McALESTER, Okla. (AP) — An appeals court halted the execution of an Oklahoma man with just hours to spare Wednesday after his attorneys said they had uncovered new evidence, including a fellow inmate's claim that he overheard another man convicted in the case admit he acted alone.
Richard Eugene Glossip was twice convicted of ordering the killing of Barry Van Treese, who owned the Oklahoma City motel where he worked. A co-worker who testified against Glossip, Justin Sneed, admitted beating Van Treese with a baseball bat and was sentenced to life in prison.
Glossip, 52, had been set for execution at 3 p.m. Wednesday, but the Oklahoma Court of Criminal Appeals agreed to delay his lethal injection just before noon. Glossip's lawyers said they obtained a signed affidavit from another inmate, Michael Scott, who claims he heard Sneed say "he set Richard Glossip up, and that Richard Glossip didn't do anything."
The court said it granted the last-minute request "in order for this court to give fair consideration" to Glossip's claims. The court rescheduled his execution for Sept. 30.
Republican Gov. Mary Fallin, who has rejected calls to delay Glossip's execution, said her office would respect "whatever decision the court makes."
"As I have repeatedly said, court is the proper place for Richard Glossip and his legal team to argue the merits of his case," Fallin said. "My thoughts and prayers go out to the Van Treese family who has suffered greatly during this long ordeal."
Glossip's daughter, Ericka Glossip-Hodge, said she and several family members were on their way to McAlester prison when told of the court decision.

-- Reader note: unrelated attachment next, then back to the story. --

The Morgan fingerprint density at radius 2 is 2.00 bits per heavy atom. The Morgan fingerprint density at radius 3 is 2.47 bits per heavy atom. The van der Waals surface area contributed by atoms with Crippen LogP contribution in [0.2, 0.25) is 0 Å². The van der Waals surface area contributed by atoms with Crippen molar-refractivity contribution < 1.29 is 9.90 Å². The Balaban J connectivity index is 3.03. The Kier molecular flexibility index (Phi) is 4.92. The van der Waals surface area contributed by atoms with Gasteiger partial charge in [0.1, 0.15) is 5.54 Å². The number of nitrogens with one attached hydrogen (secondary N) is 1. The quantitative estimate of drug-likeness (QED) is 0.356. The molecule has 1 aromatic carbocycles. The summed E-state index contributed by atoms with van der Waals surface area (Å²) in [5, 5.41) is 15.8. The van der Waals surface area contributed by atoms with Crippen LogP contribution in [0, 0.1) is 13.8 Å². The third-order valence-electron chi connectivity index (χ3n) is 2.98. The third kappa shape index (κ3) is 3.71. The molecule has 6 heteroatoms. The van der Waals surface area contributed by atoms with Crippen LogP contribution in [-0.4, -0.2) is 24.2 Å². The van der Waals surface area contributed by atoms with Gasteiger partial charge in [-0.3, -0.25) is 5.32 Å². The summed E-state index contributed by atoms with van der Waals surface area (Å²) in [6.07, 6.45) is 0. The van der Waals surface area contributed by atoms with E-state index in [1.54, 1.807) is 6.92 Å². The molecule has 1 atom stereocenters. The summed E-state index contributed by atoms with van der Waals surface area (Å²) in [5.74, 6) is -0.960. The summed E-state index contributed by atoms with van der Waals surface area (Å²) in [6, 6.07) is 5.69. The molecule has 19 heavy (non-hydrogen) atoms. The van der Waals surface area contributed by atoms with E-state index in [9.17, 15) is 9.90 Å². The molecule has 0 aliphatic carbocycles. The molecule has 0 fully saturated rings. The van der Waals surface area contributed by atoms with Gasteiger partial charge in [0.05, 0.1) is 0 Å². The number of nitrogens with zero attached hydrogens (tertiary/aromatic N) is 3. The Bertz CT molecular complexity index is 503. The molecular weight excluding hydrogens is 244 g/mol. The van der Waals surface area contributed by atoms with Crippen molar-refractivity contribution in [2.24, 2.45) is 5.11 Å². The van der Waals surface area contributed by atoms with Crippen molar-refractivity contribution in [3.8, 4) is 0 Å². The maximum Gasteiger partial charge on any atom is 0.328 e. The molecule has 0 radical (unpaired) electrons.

"Everybody is freaking out. We're really excited," Glossip-Hodge said. "We actually got off the road and pulled over."
During Glossip's trials, prosecutors alleged Glossip masterminded the killing because he was afraid Van Treese was about to fire him for embezzling money and poorly managing the motel.
Two juries convicted Glossip and sentenced him to death. His execution would have been the first in Oklahoma since a sharply divided U.S. Supreme Court upheld the state's three-drug lethal injection formula in June.
Glossip's case garnered international attention after Hollywood actress Susan Sarandon, who played a nun in the movie "Dead Man Walking," took up his cause. The woman Sarandon portrayed in the movie, anti-death penalty advocate Sister Helen Prejean, has served as Glossip's spiritual adviser and frequently visited him in prison.
On Tuesday, Glossip maintained his innocence during a brief telephone interview with The Associated Press. He said he hoped his life would be spared, and that he remained optimistic.
"They'll never take that from me," Glossip told the AP. "I won't let it bring me down. If you've got to go out ... you don't want to be bitter and angry about it."
Glossip's new execution date is one week before the scheduled execution of Benjamin Cole. After the botched execution of inmate Clayton Lockett last spring, a state review committee recommended that at least a week pass between executions.
Associated Press writers Tim Talley in Oklahoma City and Jill Bleed in Little Rock, Arkansas, contributed to this report.